Employer breached duty of care to sales assistant

In determining that Michael Hill Jeweller breached its duty of care to Ms Funnell, the Court relied on section 305 of the Queensland Workers Compensation and Rehabilitation Act 2003. 

Under section 305, an employer is in breach of its duty of care to its employee if the risk of injury to the employee was foreseeablethe risk of injury was not insignificant, and a reasonable person in the position of the employer would have taken precautions. (For more information, please see Failure to meet duty of care to employees costs employer $120,000 for rolled ankle.)

In determining whether a reasonable person in the employer’s position would have taken the precautions, the court must take into consideration the probability that the injury would occur if care were not taken, the likely seriousness of the injury and the burden on the employer of taking the precautions. 

Psychiatric injury was reasonably foreseeable

The court found that Ms Funnell’s injury was foreseeable and not insignificant. The experience of being a victim of violent crime, which in the court’s view describeMs Funnell’s circumstances, gave rise to a reasonably foreseeable risk of psychiatric injury.

The court also found that a reasonable person in the position of the employer would have taken precautions against the foreseeable risk of both the incident and the injury. 

Employer failed to take reasonable precaution

The precautions of employing a full-time security guard, installing security doors and displaying signs warning of the use of CCTV cameras were not reasonable, nor were they likely to have prevented Ms Funnell’s injury.

However, at the time of the robbery it was the employer’s policy to require staff to secure identification for demonstration of items of jewellery valued at over $20,000. The court noted that since the robbery in question, the employer had in fact adopted a policy reducing that monetary limit to $2,000.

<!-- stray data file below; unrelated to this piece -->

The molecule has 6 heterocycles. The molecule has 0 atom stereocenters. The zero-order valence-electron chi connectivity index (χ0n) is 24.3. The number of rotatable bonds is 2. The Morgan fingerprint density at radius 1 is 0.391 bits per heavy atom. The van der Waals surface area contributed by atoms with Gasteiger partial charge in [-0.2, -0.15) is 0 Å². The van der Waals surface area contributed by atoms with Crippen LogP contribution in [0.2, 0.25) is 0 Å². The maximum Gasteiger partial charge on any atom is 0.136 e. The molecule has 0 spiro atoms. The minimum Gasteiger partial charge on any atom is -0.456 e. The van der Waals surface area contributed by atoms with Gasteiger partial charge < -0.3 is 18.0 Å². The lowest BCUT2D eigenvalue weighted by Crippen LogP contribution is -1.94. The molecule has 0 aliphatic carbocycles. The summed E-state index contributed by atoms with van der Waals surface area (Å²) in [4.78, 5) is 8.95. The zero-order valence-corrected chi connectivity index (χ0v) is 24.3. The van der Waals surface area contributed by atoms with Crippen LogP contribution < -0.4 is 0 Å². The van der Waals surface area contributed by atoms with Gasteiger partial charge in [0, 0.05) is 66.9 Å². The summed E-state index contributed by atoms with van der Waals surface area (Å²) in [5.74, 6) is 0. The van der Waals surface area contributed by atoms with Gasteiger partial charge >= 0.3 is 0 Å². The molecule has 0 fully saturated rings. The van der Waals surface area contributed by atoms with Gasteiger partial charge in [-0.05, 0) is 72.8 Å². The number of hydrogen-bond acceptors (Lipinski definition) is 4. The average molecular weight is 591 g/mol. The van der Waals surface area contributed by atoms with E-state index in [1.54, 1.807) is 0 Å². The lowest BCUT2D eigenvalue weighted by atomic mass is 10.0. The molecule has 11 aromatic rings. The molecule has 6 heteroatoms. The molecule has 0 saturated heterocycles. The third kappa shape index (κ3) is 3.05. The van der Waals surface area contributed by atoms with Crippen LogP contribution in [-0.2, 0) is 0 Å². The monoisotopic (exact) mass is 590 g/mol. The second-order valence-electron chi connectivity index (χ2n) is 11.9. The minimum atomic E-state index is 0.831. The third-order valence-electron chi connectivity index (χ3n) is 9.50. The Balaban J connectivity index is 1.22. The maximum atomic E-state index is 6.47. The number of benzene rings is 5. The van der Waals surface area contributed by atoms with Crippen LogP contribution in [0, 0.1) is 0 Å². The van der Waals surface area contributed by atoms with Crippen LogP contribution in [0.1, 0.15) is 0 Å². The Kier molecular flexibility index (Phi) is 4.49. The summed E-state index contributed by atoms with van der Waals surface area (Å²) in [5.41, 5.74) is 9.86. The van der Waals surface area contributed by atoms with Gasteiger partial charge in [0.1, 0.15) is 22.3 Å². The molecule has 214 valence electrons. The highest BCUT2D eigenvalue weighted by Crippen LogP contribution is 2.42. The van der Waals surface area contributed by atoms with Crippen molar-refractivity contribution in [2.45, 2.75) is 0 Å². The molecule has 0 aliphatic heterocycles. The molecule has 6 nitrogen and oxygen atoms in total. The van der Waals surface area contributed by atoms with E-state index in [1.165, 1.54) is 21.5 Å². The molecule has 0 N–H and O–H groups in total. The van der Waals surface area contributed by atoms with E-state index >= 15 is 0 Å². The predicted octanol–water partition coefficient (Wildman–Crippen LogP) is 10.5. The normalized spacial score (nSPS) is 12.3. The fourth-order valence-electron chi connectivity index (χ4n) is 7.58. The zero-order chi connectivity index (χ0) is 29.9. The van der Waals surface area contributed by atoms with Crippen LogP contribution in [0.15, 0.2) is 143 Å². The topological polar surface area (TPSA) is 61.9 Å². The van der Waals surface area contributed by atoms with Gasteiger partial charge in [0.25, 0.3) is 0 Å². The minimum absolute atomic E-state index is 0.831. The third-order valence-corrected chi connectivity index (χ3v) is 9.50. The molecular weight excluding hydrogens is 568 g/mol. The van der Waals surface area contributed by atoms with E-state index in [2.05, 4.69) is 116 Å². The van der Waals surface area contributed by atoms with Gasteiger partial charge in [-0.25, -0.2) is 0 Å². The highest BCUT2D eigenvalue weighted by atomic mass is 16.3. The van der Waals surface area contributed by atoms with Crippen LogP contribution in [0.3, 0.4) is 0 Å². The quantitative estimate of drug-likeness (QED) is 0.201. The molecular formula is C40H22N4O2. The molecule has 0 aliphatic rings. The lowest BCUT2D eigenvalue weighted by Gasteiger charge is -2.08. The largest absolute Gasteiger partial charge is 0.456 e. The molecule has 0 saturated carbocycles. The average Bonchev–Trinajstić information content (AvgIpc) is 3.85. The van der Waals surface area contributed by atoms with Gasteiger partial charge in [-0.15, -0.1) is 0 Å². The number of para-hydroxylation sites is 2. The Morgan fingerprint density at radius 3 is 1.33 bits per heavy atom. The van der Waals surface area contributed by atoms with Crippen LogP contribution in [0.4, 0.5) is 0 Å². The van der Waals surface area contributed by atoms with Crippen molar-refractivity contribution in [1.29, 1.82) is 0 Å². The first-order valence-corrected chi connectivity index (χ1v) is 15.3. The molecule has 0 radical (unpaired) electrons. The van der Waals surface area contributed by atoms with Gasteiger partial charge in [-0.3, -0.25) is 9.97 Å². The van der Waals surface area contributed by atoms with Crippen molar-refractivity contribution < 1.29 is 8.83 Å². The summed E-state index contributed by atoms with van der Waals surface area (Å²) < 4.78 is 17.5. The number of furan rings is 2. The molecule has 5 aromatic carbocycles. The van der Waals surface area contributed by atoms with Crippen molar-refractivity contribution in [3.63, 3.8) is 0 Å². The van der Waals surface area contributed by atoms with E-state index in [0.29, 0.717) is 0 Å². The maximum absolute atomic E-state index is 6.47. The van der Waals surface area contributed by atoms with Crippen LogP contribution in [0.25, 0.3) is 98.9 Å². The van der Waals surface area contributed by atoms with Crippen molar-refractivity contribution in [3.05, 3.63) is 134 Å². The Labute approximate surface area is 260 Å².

In the court’s view, it woulnot have been overly expensive or onerous to take action prior to the incident by amending the policy to reduce the monetary limit to $2,000. The employer should have taken this reasonable precaution.

Employer’s breach of duty of care caused sales assistant’s injury

Whether Michael Hill Jeweller was liable for its breach of its duty of care under section 305 depends on whether that breach caused Ms Funnell’s injury.

The court concluded that it did, because had the value limit for requiring ID been reduced to $2,000 and had Ms Funnell received thorough training on that policy, it would have likely prevented her injury.

Employers should consider inherent dangers of employee’s role

This case highlights that the risks inherent in an employee’s role are an important consideration in determining the reasonable precautions that an employer must take to meet its duty of care to its employees.

In particular, the court noted that there is a “high degree of responsibility imposed on an employer to avoid foreseeable risks of harm to its workers from criminal conduct by third parties”. 

There is a duty on the part of an employer to have in place policies which protect workers from potential injury. This case demonstrates that a failure to devise and implement such policies may expose a worker to a risk of injury which can lead to a finding of negligence against the employer. 

NOTICE: This article is accurate as at the time of publication and does not constitute legal advice. Please see our legal notices page for more information. Information related to coronavirus can be outdated very quickly.